Year of Publication

1989

Paper Type

Master's Thesis

College

College of Education and Human Services

Degree Name

Master of Education (MEd)

Department

Education

First Advisor

Dr. Elinor Scheirer

Second Advisor

Dr. James Mittelstadt

Third Advisor

Dr. Janet Bosnick

Abstract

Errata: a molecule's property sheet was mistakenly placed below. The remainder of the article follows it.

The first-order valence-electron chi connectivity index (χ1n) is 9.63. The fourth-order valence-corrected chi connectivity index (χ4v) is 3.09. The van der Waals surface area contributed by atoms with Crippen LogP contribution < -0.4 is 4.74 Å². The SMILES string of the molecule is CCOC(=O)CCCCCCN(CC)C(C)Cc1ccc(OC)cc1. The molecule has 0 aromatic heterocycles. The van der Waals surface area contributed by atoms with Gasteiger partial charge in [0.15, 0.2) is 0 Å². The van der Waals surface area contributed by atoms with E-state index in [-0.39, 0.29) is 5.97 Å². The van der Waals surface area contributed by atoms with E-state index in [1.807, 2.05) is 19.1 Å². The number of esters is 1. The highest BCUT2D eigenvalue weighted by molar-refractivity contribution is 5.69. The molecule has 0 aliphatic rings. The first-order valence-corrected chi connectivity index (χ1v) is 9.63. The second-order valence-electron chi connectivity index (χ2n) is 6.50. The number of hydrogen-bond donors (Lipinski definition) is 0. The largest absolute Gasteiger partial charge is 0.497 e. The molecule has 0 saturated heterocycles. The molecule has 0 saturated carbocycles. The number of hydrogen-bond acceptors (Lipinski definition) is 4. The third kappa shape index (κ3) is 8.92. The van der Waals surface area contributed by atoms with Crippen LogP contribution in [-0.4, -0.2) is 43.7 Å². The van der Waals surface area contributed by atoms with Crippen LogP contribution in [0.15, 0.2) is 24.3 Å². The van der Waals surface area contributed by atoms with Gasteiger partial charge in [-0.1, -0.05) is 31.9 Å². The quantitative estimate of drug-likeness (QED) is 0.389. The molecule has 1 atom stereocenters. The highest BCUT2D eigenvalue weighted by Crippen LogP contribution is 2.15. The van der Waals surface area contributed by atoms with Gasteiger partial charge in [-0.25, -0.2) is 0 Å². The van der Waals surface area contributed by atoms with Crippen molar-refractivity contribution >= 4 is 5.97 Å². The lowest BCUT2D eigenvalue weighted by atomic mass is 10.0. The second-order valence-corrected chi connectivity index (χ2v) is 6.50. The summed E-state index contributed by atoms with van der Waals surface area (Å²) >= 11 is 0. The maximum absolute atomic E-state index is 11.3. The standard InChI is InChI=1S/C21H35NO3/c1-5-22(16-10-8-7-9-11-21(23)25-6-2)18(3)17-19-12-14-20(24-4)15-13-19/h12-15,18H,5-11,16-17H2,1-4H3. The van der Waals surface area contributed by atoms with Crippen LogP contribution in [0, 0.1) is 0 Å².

This study attempted to identify causes of teacher attrition by using a survey distributed to 74 certificated teachers at Loretto Elementary School in Jacksonville, Florida. Seven possible causes of teacher attrition, identified in the review of the related literature, were worded in statement form for use in the survey. Each possible cause was stated from three different perspectives: as it applied to the individual respondent, to teachers as a whole, and to the general public. The teachers were then asked to indicate agreement or disagreement on a four-point Likert scale. Conclusions suggested that inadequate salary and physical harm were the two causes viewed by the respondents as most likely to drive both the respondents and most other teachers from teaching. The two causes least likely to foster teacher attrition were the requirement of non-teaching duties and a lack of adequate instructional supplies. Results also seemed to indicate a distinction between the way the respondents viewed the seven possible causes with respect to themselves and most other teachers. Results of the survey, supporting tables, and a copy of the survey are included.

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